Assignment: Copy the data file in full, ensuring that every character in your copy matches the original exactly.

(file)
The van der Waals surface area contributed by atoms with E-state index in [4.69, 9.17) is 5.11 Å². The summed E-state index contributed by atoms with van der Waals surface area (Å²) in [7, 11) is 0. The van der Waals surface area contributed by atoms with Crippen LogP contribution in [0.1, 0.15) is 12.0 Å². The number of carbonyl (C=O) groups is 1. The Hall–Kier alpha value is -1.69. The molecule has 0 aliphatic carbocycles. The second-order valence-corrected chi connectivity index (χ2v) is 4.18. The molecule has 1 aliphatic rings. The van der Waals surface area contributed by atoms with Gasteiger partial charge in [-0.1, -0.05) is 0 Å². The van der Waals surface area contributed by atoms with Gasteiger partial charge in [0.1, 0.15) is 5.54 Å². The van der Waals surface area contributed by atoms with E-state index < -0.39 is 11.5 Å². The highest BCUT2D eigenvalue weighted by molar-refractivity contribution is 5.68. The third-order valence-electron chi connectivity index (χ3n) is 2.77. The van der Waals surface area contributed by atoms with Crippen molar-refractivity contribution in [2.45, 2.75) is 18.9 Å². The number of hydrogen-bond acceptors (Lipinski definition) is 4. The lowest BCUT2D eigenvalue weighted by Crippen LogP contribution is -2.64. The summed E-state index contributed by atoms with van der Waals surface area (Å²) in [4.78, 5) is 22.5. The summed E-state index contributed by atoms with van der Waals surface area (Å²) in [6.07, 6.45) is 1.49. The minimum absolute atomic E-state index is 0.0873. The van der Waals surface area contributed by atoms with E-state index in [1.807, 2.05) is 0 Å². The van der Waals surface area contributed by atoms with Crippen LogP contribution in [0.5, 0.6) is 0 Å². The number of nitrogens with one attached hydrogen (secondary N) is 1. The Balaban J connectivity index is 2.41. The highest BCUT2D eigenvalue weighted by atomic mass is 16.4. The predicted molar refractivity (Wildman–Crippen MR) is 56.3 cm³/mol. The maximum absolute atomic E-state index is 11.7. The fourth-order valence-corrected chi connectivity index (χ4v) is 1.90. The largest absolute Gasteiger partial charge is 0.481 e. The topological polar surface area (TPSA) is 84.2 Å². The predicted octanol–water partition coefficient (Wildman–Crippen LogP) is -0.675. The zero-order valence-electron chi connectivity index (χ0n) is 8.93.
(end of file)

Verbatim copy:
The van der Waals surface area contributed by atoms with E-state index in [4.69, 9.17) is 5.11 Å². The summed E-state index contributed by atoms with van der Waals surface area (Å²) in [7, 11) is 0. The van der Waals surface area contributed by atoms with Crippen LogP contribution in [0.1, 0.15) is 12.0 Å². The number of carbonyl (C=O) groups is 1. The Hall–Kier alpha value is -1.69. The molecule has 0 aliphatic carbocycles. The second-order valence-corrected chi connectivity index (χ2v) is 4.18. The molecule has 1 aliphatic rings. The van der Waals surface area contributed by atoms with Gasteiger partial charge in [-0.1, -0.05) is 0 Å². The van der Waals surface area contributed by atoms with Gasteiger partial charge in [0.1, 0.15) is 5.54 Å². The van der Waals surface area contributed by atoms with E-state index < -0.39 is 11.5 Å². The highest BCUT2D eigenvalue weighted by molar-refractivity contribution is 5.68. The third-order valence-electron chi connectivity index (χ3n) is 2.77. The van der Waals surface area contributed by atoms with Crippen molar-refractivity contribution in [2.45, 2.75) is 18.9 Å². The number of hydrogen-bond acceptors (Lipinski definition) is 4. The lowest BCUT2D eigenvalue weighted by Crippen LogP contribution is -2.64. The summed E-state index contributed by atoms with van der Waals surface area (Å²) in [4.78, 5) is 22.5. The summed E-state index contributed by atoms with van der Waals surface area (Å²) in [6.07, 6.45) is 1.49. The minimum absolute atomic E-state index is 0.0873. The van der Waals surface area contributed by atoms with E-state index in [1.807, 2.05) is 0 Å². The van der Waals surface area contributed by atoms with Crippen LogP contribution in [0.5, 0.6) is 0 Å². The number of nitrogens with one attached hydrogen (secondary N) is 1. The Balaban J connectivity index is 2.41. The highest BCUT2D eigenvalue weighted by atomic mass is 16.4. The predicted molar refractivity (Wildman–Crippen MR) is 56.3 cm³/mol. The maximum absolute atomic E-state index is 11.7. The fourth-order valence-corrected chi connectivity index (χ4v) is 1.90. The largest absolute Gasteiger partial charge is 0.481 e. The topological polar surface area (TPSA) is 84.2 Å². The predicted octanol–water partition coefficient (Wildman–Crippen LogP) is -0.675. The zero-order valence-electron chi connectivity index (χ0n) is 8.93.